Southern Arizona’s special election to replace Rep. Gabrielle Giffords in Congress continues to be heavily influenced by national parties based in Washington D.C.
The National Republican Congressional Committee has released a new TV ad once again linking Democrat Ron Barber and the Democrat-backed Affordable Care Act of 2010, approved with the support of Barber’s former boss, Giffords.
As I wrote about in this Sunday story, the issues of Medicare and Social Security are dominating the race to replace Giffords, which pits Barber against Republican Jesse Kelly. More than $1 million has been spent already on attack-style TV ads focused almost entirely on the candidates’ positions on Medicare and Social Security.
The National Republican Congressional Committee has committed $600,000 in ad buys through June 4 in the CD8 special election, said spokesman Daniel Scarpinato.
Kelly and Republicans have released several TV ads — not to mention dozens of press releases — telling voters that Barber is bad for seniors because he supported “Obamacare” which includes more than $500 billion in future spending cuts to Medicare.
Barber, of course, did not vote for or against “Obamacare” and has said he would reform parts of the law. But he was Giffords’ longtime district director and is her chosen successor, and the GOP regularly reminds voters of the link.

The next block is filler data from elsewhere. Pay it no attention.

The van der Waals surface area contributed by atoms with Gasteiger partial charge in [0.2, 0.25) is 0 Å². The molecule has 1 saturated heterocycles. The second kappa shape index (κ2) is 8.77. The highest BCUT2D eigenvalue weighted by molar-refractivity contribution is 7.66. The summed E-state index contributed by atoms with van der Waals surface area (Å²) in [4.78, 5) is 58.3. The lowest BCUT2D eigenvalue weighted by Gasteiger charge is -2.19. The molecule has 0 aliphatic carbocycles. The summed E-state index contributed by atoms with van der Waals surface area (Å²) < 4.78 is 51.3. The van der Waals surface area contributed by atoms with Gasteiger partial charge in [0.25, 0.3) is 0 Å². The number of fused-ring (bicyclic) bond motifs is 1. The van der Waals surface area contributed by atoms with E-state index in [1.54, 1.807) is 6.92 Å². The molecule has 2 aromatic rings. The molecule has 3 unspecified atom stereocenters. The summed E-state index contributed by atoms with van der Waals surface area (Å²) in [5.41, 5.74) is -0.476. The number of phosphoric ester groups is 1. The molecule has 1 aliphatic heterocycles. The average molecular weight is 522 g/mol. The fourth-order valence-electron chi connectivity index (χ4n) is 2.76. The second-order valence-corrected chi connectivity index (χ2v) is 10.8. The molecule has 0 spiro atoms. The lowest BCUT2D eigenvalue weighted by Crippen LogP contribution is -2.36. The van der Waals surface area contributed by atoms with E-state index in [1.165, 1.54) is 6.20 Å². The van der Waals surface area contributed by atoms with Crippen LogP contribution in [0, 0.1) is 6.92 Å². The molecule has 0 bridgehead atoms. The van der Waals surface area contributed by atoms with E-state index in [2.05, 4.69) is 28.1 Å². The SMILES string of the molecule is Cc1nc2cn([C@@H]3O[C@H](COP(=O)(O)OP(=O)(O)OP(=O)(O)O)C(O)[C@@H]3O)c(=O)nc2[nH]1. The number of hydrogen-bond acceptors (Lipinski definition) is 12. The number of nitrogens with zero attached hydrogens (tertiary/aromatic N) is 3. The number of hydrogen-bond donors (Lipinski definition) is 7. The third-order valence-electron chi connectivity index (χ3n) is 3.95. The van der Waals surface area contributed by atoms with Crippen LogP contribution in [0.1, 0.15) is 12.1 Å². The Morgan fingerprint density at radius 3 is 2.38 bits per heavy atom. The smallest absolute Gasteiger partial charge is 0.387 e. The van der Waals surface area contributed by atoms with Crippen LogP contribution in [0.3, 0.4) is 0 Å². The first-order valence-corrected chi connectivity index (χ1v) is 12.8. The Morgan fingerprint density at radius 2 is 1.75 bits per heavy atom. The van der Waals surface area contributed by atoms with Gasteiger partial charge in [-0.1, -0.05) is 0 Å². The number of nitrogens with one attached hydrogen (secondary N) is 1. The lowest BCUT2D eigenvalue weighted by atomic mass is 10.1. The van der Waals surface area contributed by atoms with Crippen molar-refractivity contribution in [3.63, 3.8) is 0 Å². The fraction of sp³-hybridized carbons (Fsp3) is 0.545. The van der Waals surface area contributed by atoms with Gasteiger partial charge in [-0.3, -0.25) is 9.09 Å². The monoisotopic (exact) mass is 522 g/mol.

“We’ve already learned that Ron Barber supported ‘Obamacare’,” the narrator says. “But what does that mean here in Arizona?”
The ad then refers to more than 342,000 Arizona seniors who “could lose some of their Medicare coverage because of the law Ron Barber supported.”
That’s a reference to the number of people on Medicare Advantage plans, which are operated by private insurers and approved by the Centers for Medicare and Medicaid Services. The Affordable Care Act includes an estimated $145 billion in cuts over 10 years to Medicare Advantage plans which will come by reducing pending per person down to levels that are spent in the traditional Medicare program by paying medical providers less.
The latest government figures show that there are actually 368,000 people in Medicare Advantage today in Arizona. There are In the nearly 107,000 people on Medicare Advantage in the four counties Congressional District 8 touches — Pima, Cochise, Pinal and Santa Cruz counties.
That’s 42 percent of all people on Medicare, which is a higher percentage than both the state and the nation. There are 38 percent statewide and 27 percent nationwide, government figures for April 2012 show.
As past TV ads have, the 30-second spot includes pictures of President Barack Obama and House Minority Leader Nancy Pelosi, D-Calif.
“Ron Barber will help them,” the narrator says as pictures of Obama and Pelosi appear. “But, he will hurt Arizona seniors.”
The Republican ad comes on the heels of a TV ad from the Democratic-House Majority Pac that paints Kelly as too extreme for Arizona, based on his past comments about wanting to privatize Social Security and phase out Medicare.
Democrats have been reminding voters about Kelly’s past comments daily. They slam his pledge this go-round to protect the programs as a disingenuous trick.
Early voting in this CD8 special election begins Thursday. Election night is June 12.
Stay tuned to the Pueblo Politics blog throughout 2012 for news, updates and information about Arizona politics. You can follow Arizona Daily Star reporter Brady McCombs on Twitter by clicking on his name.